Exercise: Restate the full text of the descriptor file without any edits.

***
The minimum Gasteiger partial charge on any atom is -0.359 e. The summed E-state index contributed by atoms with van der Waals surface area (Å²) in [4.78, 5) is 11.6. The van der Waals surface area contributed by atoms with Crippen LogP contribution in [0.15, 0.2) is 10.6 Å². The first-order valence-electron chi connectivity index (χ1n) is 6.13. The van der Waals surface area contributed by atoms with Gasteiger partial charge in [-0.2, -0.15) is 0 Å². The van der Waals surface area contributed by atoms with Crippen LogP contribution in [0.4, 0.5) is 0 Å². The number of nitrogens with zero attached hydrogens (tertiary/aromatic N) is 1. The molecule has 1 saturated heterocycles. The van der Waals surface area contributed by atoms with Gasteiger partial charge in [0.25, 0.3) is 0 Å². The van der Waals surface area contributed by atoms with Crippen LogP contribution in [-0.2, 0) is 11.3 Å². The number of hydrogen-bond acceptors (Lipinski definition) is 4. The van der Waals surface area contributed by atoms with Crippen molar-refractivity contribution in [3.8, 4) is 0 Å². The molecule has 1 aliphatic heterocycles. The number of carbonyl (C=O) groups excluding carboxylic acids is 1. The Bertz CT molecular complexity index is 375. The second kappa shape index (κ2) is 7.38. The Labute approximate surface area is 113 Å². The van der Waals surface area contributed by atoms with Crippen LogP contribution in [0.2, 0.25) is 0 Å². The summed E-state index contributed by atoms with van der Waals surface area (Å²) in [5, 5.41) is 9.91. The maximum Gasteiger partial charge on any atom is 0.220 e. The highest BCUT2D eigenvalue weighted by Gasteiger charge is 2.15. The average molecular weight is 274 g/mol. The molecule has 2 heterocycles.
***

The minimum Gasteiger partial charge on any atom is -0.359 e. The summed E-state index contributed by atoms with van der Waals surface area (Å²) in [4.78, 5) is 11.6. The van der Waals surface area contributed by atoms with Crippen LogP contribution in [0.15, 0.2) is 10.6 Å². The first-order valence-electron chi connectivity index (χ1n) is 6.13. The van der Waals surface area contributed by atoms with Gasteiger partial charge in [-0.2, -0.15) is 0 Å². The van der Waals surface area contributed by atoms with Crippen LogP contribution in [0.4, 0.5) is 0 Å². The number of nitrogens with zero attached hydrogens (tertiary/aromatic N) is 1. The molecule has 1 saturated heterocycles. The van der Waals surface area contributed by atoms with Gasteiger partial charge in [0.25, 0.3) is 0 Å². The van der Waals surface area contributed by atoms with Crippen LogP contribution in [-0.2, 0) is 11.3 Å². The number of hydrogen-bond acceptors (Lipinski definition) is 4. The van der Waals surface area contributed by atoms with Crippen molar-refractivity contribution in [3.8, 4) is 0 Å². The molecule has 1 aliphatic heterocycles. The number of carbonyl (C=O) groups excluding carboxylic acids is 1. The Bertz CT molecular complexity index is 375. The second kappa shape index (κ2) is 7.38. The Labute approximate surface area is 113 Å². The van der Waals surface area contributed by atoms with Crippen LogP contribution in [0.2, 0.25) is 0 Å². The summed E-state index contributed by atoms with van der Waals surface area (Å²) in [5, 5.41) is 9.91. The maximum Gasteiger partial charge on any atom is 0.220 e. The highest BCUT2D eigenvalue weighted by Gasteiger charge is 2.15. The average molecular weight is 274 g/mol. The molecule has 2 heterocycles.